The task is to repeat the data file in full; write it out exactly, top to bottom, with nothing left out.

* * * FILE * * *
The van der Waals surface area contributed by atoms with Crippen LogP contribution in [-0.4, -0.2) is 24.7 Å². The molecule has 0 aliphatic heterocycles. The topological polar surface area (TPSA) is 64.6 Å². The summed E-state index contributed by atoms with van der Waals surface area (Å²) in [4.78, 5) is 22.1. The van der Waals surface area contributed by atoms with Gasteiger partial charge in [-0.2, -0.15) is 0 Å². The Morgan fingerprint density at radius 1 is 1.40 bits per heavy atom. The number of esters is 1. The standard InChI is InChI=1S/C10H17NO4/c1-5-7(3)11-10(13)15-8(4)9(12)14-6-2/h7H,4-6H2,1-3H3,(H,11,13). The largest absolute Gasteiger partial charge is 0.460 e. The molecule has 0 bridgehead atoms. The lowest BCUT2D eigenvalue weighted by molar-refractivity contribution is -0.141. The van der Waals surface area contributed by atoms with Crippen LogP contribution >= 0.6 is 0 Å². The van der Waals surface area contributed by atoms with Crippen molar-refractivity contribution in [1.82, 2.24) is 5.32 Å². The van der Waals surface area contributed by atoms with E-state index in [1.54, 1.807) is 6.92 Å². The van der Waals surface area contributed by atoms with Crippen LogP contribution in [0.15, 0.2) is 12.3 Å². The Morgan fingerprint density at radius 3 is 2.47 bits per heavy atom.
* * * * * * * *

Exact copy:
The van der Waals surface area contributed by atoms with Crippen LogP contribution in [-0.4, -0.2) is 24.7 Å². The molecule has 0 aliphatic heterocycles. The topological polar surface area (TPSA) is 64.6 Å². The summed E-state index contributed by atoms with van der Waals surface area (Å²) in [4.78, 5) is 22.1. The van der Waals surface area contributed by atoms with Gasteiger partial charge in [-0.2, -0.15) is 0 Å². The Morgan fingerprint density at radius 1 is 1.40 bits per heavy atom. The number of esters is 1. The standard InChI is InChI=1S/C10H17NO4/c1-5-7(3)11-10(13)15-8(4)9(12)14-6-2/h7H,4-6H2,1-3H3,(H,11,13). The largest absolute Gasteiger partial charge is 0.460 e. The molecule has 0 bridgehead atoms. The lowest BCUT2D eigenvalue weighted by molar-refractivity contribution is -0.141. The van der Waals surface area contributed by atoms with Crippen LogP contribution >= 0.6 is 0 Å². The van der Waals surface area contributed by atoms with Crippen molar-refractivity contribution in [1.82, 2.24) is 5.32 Å². The van der Waals surface area contributed by atoms with E-state index in [1.54, 1.807) is 6.92 Å². The van der Waals surface area contributed by atoms with Crippen LogP contribution in [0.15, 0.2) is 12.3 Å². The Morgan fingerprint density at radius 3 is 2.47 bits per heavy atom.